AquaSens: exploring the use of 16S rRNA next-generation sequencing to determine bacterial composition of various water matrices
Keywords:bacterial genera, 16S rRNA next-generation sequencing, water matrices
Access to clean water, one of the United Nation’s Sustainable Development Goals, is challenged by an increase in the presence of emerging microbial and other contaminants due to urbanization, among other factors. Traditionally, the presence of indicator microorganisms is determined using culturing methods. However, these classical methods cannot be used to determine the identities of ‘unknown’ bacteria and is limited to isolating the culturable state of microorganisms. Thus with culturing, the identities of many bacteria, particularly novel or non-culturable, may remain unknown. The use of a DNA-based method, 16S rRNA next-generation sequencing (NGS), can assist with determining the identities of bacterial populations in a water sample. The objective of this 16S rRNA NGS study was to investigate the bacterial community composition and diversity in a range of water sources. Water samples comprising of potable, surface, ground, marine, aquaculture, rain, wetland and swimming bath water matrices were subjected to 16S rRNA NGS using the Illumina 16S rRNA Metagenomics analysis pipeline. Operational taxonomic units were analysed and the identities of bacterial genera determined. In this study, genera of Acinetobacter, Mycobacterium, Pseudomonas, Legionella, Burkholderia, Yersinia, Staphylococcus and Vibrio were spread across the water matrices. Alpha (within sample) and beta (between samples) diversities for each bacterial community within the tested samples were also determined.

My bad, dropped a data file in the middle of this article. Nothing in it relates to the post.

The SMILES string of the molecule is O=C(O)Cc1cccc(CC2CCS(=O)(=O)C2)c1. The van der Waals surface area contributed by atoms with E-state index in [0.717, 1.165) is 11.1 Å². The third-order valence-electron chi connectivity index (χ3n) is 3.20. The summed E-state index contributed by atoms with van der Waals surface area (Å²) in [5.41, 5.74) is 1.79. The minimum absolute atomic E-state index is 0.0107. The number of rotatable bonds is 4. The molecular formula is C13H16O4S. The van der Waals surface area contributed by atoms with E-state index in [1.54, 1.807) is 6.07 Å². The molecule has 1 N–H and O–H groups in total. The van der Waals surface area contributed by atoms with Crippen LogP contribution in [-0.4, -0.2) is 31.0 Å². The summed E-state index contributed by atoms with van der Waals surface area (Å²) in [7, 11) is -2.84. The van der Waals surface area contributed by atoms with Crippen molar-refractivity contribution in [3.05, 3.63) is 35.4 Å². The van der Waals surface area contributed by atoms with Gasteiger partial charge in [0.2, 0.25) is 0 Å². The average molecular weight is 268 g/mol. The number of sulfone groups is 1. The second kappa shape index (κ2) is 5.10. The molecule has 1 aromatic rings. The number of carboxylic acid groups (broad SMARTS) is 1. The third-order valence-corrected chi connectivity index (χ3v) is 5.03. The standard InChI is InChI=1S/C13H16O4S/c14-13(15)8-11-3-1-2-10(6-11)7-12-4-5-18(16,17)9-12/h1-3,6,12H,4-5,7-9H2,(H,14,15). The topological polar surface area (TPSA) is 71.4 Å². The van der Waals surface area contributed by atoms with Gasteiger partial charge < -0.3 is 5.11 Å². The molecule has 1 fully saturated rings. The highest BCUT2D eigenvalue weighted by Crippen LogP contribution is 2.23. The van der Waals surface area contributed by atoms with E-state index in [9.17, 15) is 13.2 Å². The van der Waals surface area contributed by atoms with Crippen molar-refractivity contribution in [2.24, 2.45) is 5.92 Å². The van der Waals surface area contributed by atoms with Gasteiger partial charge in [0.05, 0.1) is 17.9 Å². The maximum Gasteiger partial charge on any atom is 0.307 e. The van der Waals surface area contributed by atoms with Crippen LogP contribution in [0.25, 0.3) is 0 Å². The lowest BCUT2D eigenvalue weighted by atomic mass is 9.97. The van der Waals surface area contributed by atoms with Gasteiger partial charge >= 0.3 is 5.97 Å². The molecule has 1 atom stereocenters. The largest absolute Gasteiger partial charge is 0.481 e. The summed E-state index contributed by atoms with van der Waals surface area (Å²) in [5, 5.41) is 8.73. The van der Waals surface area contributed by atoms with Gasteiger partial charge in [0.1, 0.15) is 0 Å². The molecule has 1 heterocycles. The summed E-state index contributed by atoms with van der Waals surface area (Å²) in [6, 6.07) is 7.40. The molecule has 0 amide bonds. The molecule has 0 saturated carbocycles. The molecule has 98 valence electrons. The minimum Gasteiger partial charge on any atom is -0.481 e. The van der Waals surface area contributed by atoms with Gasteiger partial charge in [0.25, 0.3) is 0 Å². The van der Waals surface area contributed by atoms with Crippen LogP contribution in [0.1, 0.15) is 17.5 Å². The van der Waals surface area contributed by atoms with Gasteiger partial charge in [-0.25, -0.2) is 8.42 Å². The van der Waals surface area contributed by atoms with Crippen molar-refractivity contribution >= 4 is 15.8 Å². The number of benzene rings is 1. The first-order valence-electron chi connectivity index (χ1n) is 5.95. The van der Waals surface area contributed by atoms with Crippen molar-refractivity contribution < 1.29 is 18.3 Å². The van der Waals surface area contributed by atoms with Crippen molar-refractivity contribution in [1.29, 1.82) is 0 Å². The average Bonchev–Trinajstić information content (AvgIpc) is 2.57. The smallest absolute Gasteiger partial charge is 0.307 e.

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Copyright (c) 2023 Nisreen Hoosain, Jeanne Korsman, Peter O Kimathi, Paidamoyo Kachambwa, Rembu Magoba, Shane L Murray
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